Right at the beginning of my career I remember my dad giving me a piece of advice: that where ever I found myself working in my career I should always regard myself as a supplier, providing my services to my client (my employer). Dad’s an organizational psychologist, so he was speaking from a professional as well as parental perspective.

It’s stuck with me. It’s not always, though, something that I have been able to maintain through the past two decades. In fact, it’s probably only in the past three years since working under the banner of stamp that I have truly been able to work with that level of emotional separation.

It’s not that I don’t bring passion or emotion to my work – anyone who knows me I hope would tell you that when I’m involved in something, I’m really involved in it. I can probably also be used as a case study in disengaged if something isn’t floating my boat.

It’s in that context I read Neil Morrison’s The Myth of Entitlement article this morning. In it he argues that the said myth is that organizations owe something to their employees and employees owe something to their employers.

On the face of it, I agree wholeheartedly. But as I’ve thought more, I think that it’s a very clinical analysis that ignores the sociological and psychological aspects of organizational life.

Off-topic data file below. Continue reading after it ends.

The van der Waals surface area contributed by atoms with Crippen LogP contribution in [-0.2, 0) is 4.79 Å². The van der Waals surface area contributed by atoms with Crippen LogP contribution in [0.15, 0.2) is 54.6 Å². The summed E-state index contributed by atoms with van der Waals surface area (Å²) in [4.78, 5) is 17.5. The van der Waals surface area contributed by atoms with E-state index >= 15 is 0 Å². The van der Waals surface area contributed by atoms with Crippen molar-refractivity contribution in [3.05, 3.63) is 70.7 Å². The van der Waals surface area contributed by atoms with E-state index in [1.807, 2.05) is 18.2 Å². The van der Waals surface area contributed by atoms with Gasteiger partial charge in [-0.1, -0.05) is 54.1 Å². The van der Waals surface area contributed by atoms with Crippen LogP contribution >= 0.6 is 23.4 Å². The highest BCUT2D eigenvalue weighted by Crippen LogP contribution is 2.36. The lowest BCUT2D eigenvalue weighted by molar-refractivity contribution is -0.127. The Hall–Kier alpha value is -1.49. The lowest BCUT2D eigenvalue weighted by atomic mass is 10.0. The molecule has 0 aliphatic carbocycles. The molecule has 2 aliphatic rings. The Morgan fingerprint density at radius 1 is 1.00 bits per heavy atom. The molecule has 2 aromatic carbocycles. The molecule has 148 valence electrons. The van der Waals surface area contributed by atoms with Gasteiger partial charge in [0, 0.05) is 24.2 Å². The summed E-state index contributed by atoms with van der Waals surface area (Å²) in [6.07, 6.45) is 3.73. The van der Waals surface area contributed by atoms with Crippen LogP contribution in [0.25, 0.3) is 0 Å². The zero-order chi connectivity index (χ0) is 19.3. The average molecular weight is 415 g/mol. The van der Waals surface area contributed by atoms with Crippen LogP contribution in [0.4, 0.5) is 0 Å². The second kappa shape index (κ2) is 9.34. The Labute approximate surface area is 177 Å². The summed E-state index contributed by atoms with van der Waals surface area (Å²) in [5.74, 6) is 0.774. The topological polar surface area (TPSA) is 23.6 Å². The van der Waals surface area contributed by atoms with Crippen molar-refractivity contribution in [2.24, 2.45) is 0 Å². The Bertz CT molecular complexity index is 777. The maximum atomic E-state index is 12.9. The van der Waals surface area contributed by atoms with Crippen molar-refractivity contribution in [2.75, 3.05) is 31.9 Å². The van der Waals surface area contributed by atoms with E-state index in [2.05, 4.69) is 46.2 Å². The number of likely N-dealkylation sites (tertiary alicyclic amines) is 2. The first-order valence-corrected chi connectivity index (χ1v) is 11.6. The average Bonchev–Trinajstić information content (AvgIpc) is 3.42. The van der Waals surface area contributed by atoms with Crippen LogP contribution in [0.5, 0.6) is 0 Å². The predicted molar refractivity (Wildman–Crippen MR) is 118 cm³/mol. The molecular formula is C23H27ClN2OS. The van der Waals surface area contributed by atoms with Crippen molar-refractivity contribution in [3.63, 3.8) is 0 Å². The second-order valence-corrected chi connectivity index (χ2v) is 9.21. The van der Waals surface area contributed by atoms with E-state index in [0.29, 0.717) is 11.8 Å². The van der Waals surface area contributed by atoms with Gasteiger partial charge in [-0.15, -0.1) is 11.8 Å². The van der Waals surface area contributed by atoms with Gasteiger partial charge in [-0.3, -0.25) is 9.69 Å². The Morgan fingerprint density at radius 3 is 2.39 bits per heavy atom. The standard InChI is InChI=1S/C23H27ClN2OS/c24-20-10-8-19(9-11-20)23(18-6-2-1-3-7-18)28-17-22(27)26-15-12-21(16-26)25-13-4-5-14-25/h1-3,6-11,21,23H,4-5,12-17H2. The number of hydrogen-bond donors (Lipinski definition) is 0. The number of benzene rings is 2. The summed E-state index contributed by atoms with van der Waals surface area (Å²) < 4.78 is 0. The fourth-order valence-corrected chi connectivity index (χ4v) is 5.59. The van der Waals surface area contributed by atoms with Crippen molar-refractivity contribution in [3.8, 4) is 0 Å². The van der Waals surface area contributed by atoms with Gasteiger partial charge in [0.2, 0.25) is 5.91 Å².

You can look at it from a Maslovian perspective and see how belonging is something that is a key psychological need, and that the workplace provides to that need in ways that extend above and beyond the material and financial transactions of a salary.

You can look at it from a Marxist perspective and see how a “job” gives an individual his (or her, although Karl was a sexist old bugger) purpose in life.

You can look at it from the perspective of identity and that for many of us our job title and our employer is a hugely important part of how we define ourselves (just try changing someone’s job title to find out how much it means).

All of this is much, much more than Neil’s interpretation:

The relationship that brings employee and employer together is one to organise labour to deliver collectively for a defined purpose. And that purpose is the economic driver and the one and only reason that both exist.

… which sounds like the sort of pure “economan” that exists only in the emotional void that is economics (and for which behavioural economics has been developed to paper over the cracks of the classical models).

Not taking account of the psychological and sociological factors involved in being employed doesn’t help in getting a better balance in the relationship between employer and employee. Too often the former becomes parent, the latter child. But to get to adult/adult relationships (if such a thing is possible between person and the inanimate yet slightly psychopathic object that is the corporation) needs a broader analysis than just economics.

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